News / Economy

White House Criticizes Corporate Tax 'Inversions' as Squabble Escalates

President Barack Obama speaks about the economy and requests
President Barack Obama speaks about the economy and requests "economic patriotism" from American corporations that seek overseas mergers to avoid U.S. taxes, at the Los Angeles Trade-Technical College in Los Angeles, July 24, 2014.

The White House says it has no timeline for executive action on so-called corporate inversion deals, in which some American companies are buying foreign companies to reincorporate abroad and pay a lower tax rate.

Billions of dollars are at stake in the squabble over a tax tactic called “inversion,” and President Barack Obama believes is not fair to their American competitors or the hard-working American taxpayer.

"They [these large companies] don’t want to give up the best universities and the best military and all the advantages of operating in the United States. They just don’t want to pay for it," said the president.

The practice is legal, however, and it brings added income for the companies, the bankers and others involved in the structure.

Increased maneuvering

Many large U.S.-based companies, including drug makers and a fast food giant, already have moved or are considering moving their legal corporate residence from the United States to other nations with lower corporate tax rates.

The president has said the growing trend is hurting the economy. Others say a more sensible U.S. tax system, though, would solve this and other problems.

White House press secretary Josh Earnest said Tuesday that if Congress refuses to act, the Obama administration is looking at possible options to respond to the problem of "corporate deserters."

The White House's comments on inversion deals come ahead of Treasury Secretary Jacob Lew’s speech Monday, September 8 about corporate inversions deals.

Tax structure

Northwood University economics professor Tom Nash said the complicated maneuver is driven by the 35 percent U.S. federal tax rate on corporate earnings, a bill that can be raised even higher by state taxes. “We are the highest corporate tax rate system in the industrialized world,” he said.

Nash said unlike most other developed nations, Washington also taxes corporate income earned outside the United States. He said high U. S. taxes also slow investment at home by major companies. When foreign firms have lower expenses, they can offer lower prices than American firms. That hurts the 25 percent of the U.S. economy tied to exports.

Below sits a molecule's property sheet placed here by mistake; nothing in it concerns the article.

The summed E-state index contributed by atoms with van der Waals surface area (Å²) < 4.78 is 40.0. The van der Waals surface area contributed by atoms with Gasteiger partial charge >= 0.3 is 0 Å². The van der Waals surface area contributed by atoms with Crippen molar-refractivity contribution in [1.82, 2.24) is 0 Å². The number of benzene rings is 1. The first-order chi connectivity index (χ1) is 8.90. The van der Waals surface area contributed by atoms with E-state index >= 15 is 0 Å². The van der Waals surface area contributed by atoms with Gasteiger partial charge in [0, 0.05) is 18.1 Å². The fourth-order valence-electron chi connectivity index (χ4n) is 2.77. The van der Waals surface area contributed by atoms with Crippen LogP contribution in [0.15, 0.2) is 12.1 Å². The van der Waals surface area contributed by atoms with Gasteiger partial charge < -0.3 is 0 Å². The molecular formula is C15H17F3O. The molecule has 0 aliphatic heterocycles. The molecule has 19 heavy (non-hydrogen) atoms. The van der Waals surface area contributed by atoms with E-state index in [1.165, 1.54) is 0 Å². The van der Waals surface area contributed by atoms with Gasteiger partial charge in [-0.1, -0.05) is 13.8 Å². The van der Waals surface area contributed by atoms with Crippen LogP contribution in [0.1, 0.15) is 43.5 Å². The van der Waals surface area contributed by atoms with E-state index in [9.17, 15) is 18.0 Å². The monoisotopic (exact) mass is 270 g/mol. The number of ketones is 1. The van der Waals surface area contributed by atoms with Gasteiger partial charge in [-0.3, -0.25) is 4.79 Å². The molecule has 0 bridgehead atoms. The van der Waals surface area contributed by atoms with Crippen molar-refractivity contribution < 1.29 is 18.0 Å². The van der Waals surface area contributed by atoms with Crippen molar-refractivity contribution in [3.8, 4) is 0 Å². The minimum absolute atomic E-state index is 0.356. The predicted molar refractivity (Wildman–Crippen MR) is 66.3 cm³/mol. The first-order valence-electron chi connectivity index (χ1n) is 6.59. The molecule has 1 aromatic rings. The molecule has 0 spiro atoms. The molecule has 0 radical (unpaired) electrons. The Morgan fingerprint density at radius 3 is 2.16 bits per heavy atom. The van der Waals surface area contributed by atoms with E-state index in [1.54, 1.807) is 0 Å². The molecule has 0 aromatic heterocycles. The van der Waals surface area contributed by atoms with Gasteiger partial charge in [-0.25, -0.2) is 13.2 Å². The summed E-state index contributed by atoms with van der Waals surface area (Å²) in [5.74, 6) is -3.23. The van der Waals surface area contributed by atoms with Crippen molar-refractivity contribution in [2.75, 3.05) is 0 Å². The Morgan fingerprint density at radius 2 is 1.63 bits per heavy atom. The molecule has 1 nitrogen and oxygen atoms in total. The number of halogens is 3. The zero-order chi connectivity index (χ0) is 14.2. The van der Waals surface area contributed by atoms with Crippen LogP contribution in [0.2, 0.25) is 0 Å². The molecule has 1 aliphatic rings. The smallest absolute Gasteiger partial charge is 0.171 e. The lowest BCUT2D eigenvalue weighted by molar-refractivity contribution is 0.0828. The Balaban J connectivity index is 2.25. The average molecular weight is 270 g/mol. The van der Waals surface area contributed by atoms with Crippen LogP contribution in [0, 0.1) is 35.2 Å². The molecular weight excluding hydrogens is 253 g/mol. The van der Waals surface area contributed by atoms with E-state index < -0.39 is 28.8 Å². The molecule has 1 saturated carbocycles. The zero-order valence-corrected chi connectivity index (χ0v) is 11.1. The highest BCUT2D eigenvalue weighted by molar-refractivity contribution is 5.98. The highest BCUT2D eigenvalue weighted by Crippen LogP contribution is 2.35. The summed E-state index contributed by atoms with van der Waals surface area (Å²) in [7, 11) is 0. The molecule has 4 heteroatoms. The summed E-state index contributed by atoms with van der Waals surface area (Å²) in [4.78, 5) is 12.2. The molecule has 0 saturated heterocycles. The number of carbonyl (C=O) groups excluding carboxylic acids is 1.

Some experts suggest the administration and Treasury could slow the current pace of corporate inversion deals by counting a company’s U.S.-issued debt as equity. The change would make it harder for companies to achieve the necessary majority foreign equity ownership required for reincorporation abroad in an inversion deal.

U.S. Senator Bernie Sanders, an Independent from Vermont, also has said companies that do inversion deals should not be allowed to compete for federal contracts.

Tax reform

Some Republicans and former U.S. President Bill Clinton say the inversion deals are a symptom of the larger problem, which requires comprehensive tax reform to resolve. Obama has agreed to discuss major tax reform.

American Enterprise Institute scholar James Pethokoukis said political bickering will block fundamental tax reform for a while, even though there is wide agreement among economists and members of Congress that U. S. tax laws need change.  

“That’s probably [tax reform] not going to happen between now and the end of the year. Not much is going to happen between now and the end of the year, so it becomes kind of a 2015 or 2016 thing,” said Pethokoukis.

 In the meantime, Pethokoukis said the president may use executive actions to try to make it harder for companies to use inversion to avoid taxes, but Pethokoukis thinks that will have a limited impact.

 

 

 

You May Like

Tired of Waiting, South Africans Demand Change ‘Now’

With chronic poverty and lack of basic services largely fueling recent xenophobic attacks, many in Rainbow Nation say it’s time for government to act More

Challenges Ahead for China's Development Plans in Pakistan

Planned $46 billion in energy and infrastructure investments in Pakistan are aimed at transforming the country into a regional hub for trade and investment More

'Forbidden City' Revisits Little Known Era of Asian-American Entertainment

Little-known chapter of entertainment history captured in 80s documentary is revisited in new digitally remastered format and book More

This forum has been closed.
Comment Sorting
Comments
     
by: P from: USA
September 06, 2014 9:20 AM
15% seems way more reasonable, it allows companies to pay their workers more, thereby stimulating the economy, furthermore, protect our companies at home by tariffs, and higher tax rates for foreign companies! They do it to us!

Featured Videos

Your JavaScript is turned off or you have an old version of Adobe's Flash Player. Get the latest Flash player.
Cinema That Crosses Borders Showcased at Tribeca Film Festivali
X
April 24, 2015 4:09 AM
Among the nearly 100 feature length films being shown at this year’s Tribeca Film Festival in New York City are more than 20 documentaries and features with international appeal, from a film about a Congolese businessman in China, to documentaries shot in Pakistan and diaspora communities in the U.S., to a poetic look at disaffected South African youth. VOA’s Carolyn Weaver has more.
Video

Video Cinema That Crosses Borders Showcased at Tribeca Film Festival

Among the nearly 100 feature length films being shown at this year’s Tribeca Film Festival in New York City are more than 20 documentaries and features with international appeal, from a film about a Congolese businessman in China, to documentaries shot in Pakistan and diaspora communities in the U.S., to a poetic look at disaffected South African youth. VOA’s Carolyn Weaver has more.